Hot smoke tests (HST) were performed according to Australian Standard AS 4391-1999 in several buildings to compare with the predictions of FDS. It was sated that data from hot smoke tests, if gathered cost effectively, can be a valuable resource for computer model verification [5]. A newly developed integrated system-BFIRESAS was introduced to analyze the overall fire safety behavior of large space structures under real-fire conditions. The results showed that the structural respond and behavior of large space buildings under fire conditions have the systemic nature of a coherent whole, rather than the local effect [6].

To investigate how different configurations in a retail premises affect the smoke spread and temperatures during a fire, eleven tests were performed in scale 1:2 of a large room with small ventilation openings near the floor. Also, the fire tests were simulated using FDS to see how well FDS simulates under-ventilated fires. It was stated that there are cases where the temperatures from the simulations and measurements correspond relatively well with each other and yet other cases when the simulated temperature is higher than the measured temperature. This depends on the simulation case, the position in the set-up and the time period compared [7]. FDS was implemented to investigate smoke detector spacing for spaces (corridors) with deep beam pockets and level ceilings concerning varying beam depth, beam spacing, corridor width, and ceiling height. A subset of the modeled corridor configurations was conducted with full-scale experiments to validate the findings of the modeling study [8].

FDS was used to get the special characteristics of fire spread and smoke movement inside a supermarket as well as evacuation scenarios. The research provided some results for performance-based fire protection design in supermarket buildings [9]. In an attempt to investigate the accuracy of predictions of fire-induced flow into a compartment by FDS, finer grids and an inclusion of radiative heat in the combustion model were considered. Results revealed significant improvements to the prediction of mass flow rates for all the three positions of the fire source considered in the study [10].

A study on the fire dynamics within a large compartment with openings was carried out using FDS,v5. The study concerned a heat source placed within the basement that was ignited and the flames eventually reached the ceiling causing further ignition of the wood, continuing the spread of flame and heat [11]. Considering the characteristics of fire in the cabin of Civil Aviation, FDS and evacuation software Evac were utilized. An example of cabin fire was used to explain how to employ the software and apply the results to the practical evacuation and rescue of cabin fire [12].

Other studies concerned fire and smoke aspects in big multi-story buildings/structures can be found in [13-15].

2.2. Examples of Worldwide Fire Cases in Shopping Malls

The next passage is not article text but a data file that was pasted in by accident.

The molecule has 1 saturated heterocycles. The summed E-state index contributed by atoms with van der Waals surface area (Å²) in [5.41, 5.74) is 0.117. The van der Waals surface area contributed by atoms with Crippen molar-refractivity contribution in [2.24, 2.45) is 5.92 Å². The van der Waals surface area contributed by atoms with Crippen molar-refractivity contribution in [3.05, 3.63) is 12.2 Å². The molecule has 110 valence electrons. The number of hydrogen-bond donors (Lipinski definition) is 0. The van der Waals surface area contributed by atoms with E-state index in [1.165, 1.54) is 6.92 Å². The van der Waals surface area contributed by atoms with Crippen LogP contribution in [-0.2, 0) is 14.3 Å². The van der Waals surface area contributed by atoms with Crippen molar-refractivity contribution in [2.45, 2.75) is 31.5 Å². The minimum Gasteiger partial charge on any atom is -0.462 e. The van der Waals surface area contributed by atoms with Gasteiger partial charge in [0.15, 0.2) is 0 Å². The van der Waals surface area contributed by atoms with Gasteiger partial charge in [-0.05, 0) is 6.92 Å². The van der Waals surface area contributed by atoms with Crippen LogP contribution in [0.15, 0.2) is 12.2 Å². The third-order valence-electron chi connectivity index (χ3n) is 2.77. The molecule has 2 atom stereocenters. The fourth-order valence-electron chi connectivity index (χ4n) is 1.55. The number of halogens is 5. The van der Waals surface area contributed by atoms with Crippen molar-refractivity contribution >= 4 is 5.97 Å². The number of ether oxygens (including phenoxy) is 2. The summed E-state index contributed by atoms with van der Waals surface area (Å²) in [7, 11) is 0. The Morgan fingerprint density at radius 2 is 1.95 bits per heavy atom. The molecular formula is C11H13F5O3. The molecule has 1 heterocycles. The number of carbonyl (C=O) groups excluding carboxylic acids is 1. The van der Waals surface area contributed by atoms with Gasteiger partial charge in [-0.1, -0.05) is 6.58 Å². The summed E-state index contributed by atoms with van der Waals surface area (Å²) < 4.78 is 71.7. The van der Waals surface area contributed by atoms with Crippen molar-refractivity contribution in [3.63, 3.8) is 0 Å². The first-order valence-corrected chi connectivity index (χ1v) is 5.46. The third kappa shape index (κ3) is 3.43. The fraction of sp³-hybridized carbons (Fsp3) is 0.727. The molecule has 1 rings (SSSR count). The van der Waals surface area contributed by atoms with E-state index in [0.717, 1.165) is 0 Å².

In 2010, a fire completely destroyed the Garver Brothers Store, in Ohio, United States. Nineteen fire departments responded to the blaze, using so much water that they were forced to draw directly from the Tuscarawas River but they quickly saw that all their efforts were necessary simply to preserve neighboring buildings [16]. Thirteen children and six adults were killed due to sprinkler system's malfunction after a fire broke out in Doha mall blaze in the Qatari capital Doha in 2012. Firefighters were forced to break through roof to evacuate victims. Relative of one two-year-old victim said building did not appear to have fire alarms [17].

A fire accident occurred in a five-story marketplace in Kolkata, the capital city of West Bengal, India, in 2013. An estimated 19 people who were mostly laborers working in the market were killed in the accident. Initial reports indicated that the fire might have been initiated by a short circuit in the first floor of the market [18]. A stubborn fire lit up the night sky and sent debris and sparks flying high into the air as it destroyed a Route 9 mall; housing more than a dozen businesses. While it appeared to begin as a small fire, it spread rapidly as firefighters using aerial ladder and large hoses doused it from all angles, to no avail. The wood frame building assessed at $1,033,400, had several rooflines and ceilings and no sprinkles [19].

A fire sparked by a short circuit at a shop quickly engulfed a three-story shopping center in the eastern Pakistani city of Lahore killing at least 13 people in 2014.The fire broke out at the Anrkali Basaar. The building, which mostly houses shops that sells watches and clocks, had no firefighting equipment and no emergency exits. People inside were forced to flee through a single door, and most of the victims suffocated to death [20]. Fire ripped through stores at Main Street mall in Sayreville, in New Jersey, USA, in 2015. The fire consumed several stores, including a nail salon where the fire is believed to have started. The fire burned through at least three stores. But no injuries were reported [21].